In such a case, sensor system 310 could be operable to obtain sensor data regarding other aspects of an environment of vehicle 306 in an effort to determine the state of the traffic signal 302 or any other relevant unobservable aspect of its environment. In an example embodiment, a camera associated with sensor system 310 could capture a plurality of images. The plurality of images could include information about one or more brake lights 308 of the large truck 304. The plurality of images could be an input to an inference system.

The inference system could determine from the images that the one or more brake lights 308 of the large truck 304 are lit. The inference system could also include other sensor data that may confirm that the large truck 304 is stopped. For instance, the inference system could obtain information about the environment of the vehicle 306 from RADAR and/or LIDAR sensor systems.

The inference system could compare the sensor data to a set of predetermined scenarios in an effort to match the present sensor data with a particular predetermined scenario. The predetermined scenarios could be saved in data storage on-board the vehicle. Alternatively, the predetermined scenarios could be stored elsewhere, such as in a server network.

If a substantial match exists between a particular predetermined scenario and the present sensor data, an inference could be made regarding a possible state of the unseen traffic signal 302. For instance, in scenario 300, the inference could be that the state of traffic signal 302 is “red” (because large truck 304 is stopped due to obeying the traffic signal 302).

Within the context of the disclosure, a substantial match could be made based on any one of, or a combination of, a similar arrangement of stopped vehicles, a similar roadway, a similar location/intersection, a similar route, a similar time of day, or any other similar aspect of the environment of vehicle 306.

Inferences could be made by the inference system based on other algorithms. For instance, the inference could be made based on a Bayesian network, a hidden Markov model, and/or a decision tree. Other algorithms could be used individually or in combination in order to infer about an aspect of the environment.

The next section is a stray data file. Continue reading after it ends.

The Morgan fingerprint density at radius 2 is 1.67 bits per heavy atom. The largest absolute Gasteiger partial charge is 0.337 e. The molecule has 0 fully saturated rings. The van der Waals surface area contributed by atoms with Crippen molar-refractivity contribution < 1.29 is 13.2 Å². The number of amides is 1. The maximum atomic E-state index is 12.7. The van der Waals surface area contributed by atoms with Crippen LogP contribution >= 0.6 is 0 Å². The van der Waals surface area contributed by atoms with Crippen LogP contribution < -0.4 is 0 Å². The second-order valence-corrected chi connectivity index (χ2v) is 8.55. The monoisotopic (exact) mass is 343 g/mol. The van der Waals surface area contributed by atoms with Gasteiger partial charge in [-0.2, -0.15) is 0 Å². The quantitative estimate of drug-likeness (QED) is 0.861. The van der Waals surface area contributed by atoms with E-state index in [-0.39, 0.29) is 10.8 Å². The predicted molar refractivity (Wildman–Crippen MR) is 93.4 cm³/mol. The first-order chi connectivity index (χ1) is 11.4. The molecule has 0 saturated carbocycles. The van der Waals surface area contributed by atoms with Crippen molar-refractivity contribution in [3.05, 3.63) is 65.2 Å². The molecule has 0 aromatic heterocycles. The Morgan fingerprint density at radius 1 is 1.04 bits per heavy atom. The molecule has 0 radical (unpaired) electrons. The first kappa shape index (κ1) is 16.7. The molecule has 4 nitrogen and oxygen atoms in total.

Based on the inferred aspect of the environment of the vehicle 306, the vehicle 306 may be controlled to perform actions. In scenario 300, the action could constitute staying stopped until the large truck 304 begins to move again.

In some scenarios, one or more subsequent inferences could be made by the inference system if conditions in the environment change, or if conditions in the environment stay the same. For example, in scenario 300, if the vehicle 306 stays stopped behind the large truck 304 for longer than an expected traffic signal delay time, the vehicle 306 could make a subsequent inference that the large truck 304 is stopped due to a break down and not obeying the traffic signal 302. In response to the subsequent inference, the vehicle 306 may take action, for instance, to move into an adjacent lane so as to move around the large truck 304. Subsequent inferences could be made on an on-going basis, at specific predetermined intervals, or upon sensing specific triggering events, such as scenario-specific sensor data. Other subsequent inferences may be possible within the context of this disclosure.

FIG. 3C illustrates a top view of an autonomous vehicle operating scenario 320. Similar to scenario 300, a large truck 324 may be blocking a view of a north-bound traffic signal 326 for vehicle 322, which may be operating in an autonomous mode. As such, sensor system 323 of vehicle 322 may be impeded from directly observing or otherwise sensing the state of the north-bound traffic signal 326. The vehicle 322 could be similar or identical to the vehicle 100 and vehicle 200 as described in reference to FIG. 1 and FIG. 2.

In an effort to infer the state of the north-bound traffic signal 326, the vehicle 322 could use sensor data from observable aspects of the environment. For instance, sensor system 323 could use one or a combination of its associated sensors (e.g., a camera, a RADAR, a LIDAR, an acoustic sensor, an ultrasonic sensor, etc.) to observe other traffic or non-traffic indicators that could be used as inputs to the inference system.